chapter  6
Why ‘what works’ is not enough for information technology in education research
ByGEOFF ROMEO, GLENN RUSSELL
Pages 8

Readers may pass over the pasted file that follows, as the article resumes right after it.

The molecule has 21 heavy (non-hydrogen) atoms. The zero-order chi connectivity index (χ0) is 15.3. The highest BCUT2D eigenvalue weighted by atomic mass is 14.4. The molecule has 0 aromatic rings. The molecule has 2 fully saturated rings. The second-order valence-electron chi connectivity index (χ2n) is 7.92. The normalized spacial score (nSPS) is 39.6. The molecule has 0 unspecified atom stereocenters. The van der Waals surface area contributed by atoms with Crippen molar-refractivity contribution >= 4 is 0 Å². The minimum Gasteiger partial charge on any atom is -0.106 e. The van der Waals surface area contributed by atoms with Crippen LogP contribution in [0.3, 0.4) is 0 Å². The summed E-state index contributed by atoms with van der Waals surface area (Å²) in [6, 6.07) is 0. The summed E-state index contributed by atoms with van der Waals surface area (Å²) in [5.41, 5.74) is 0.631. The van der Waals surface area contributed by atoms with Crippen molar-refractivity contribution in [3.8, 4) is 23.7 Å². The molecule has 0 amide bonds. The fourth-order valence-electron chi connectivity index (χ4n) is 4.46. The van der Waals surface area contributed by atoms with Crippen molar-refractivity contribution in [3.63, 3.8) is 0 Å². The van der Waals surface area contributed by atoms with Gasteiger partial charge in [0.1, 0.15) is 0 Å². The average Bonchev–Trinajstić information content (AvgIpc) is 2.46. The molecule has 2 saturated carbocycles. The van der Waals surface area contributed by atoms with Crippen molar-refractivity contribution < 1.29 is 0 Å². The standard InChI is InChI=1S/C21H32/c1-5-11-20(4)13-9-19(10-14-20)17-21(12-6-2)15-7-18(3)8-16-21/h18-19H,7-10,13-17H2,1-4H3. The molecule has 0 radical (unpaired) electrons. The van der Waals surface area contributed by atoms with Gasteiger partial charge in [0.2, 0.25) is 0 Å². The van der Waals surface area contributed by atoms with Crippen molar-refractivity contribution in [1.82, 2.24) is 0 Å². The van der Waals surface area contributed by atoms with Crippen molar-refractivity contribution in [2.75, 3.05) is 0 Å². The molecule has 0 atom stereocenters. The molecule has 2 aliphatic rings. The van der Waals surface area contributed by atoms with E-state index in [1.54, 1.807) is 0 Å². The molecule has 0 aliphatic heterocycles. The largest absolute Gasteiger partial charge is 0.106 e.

Recent and ongoing criticism of educational research has led to a cry for more evidence based practice (EBP) built on scientifically based research (SBR) that uses randomised controlled trials (RCTs). This continuing criticism has been characterised by perceptions that there are serious epistemological, ontological and methodological problems which must be addressed. Whitty (2006: 161), for example, points out that there has been a whole series of reviews and criticisms indicating that educational research lacks rigour, fails to produce cumulative findings, is theoretically incoherent, ideologically biased and irrelevant to schools, lacks the involvement of teachers, and is poorly communicated and expensive. Similarly, educational research into the use of IT in education has been criticised as lacking a theoretical perspective and a sense of history, for being focused on the enabling of technology at the expense of its impact on human endeavour, and for being methodologically problematic (Underwood 2004).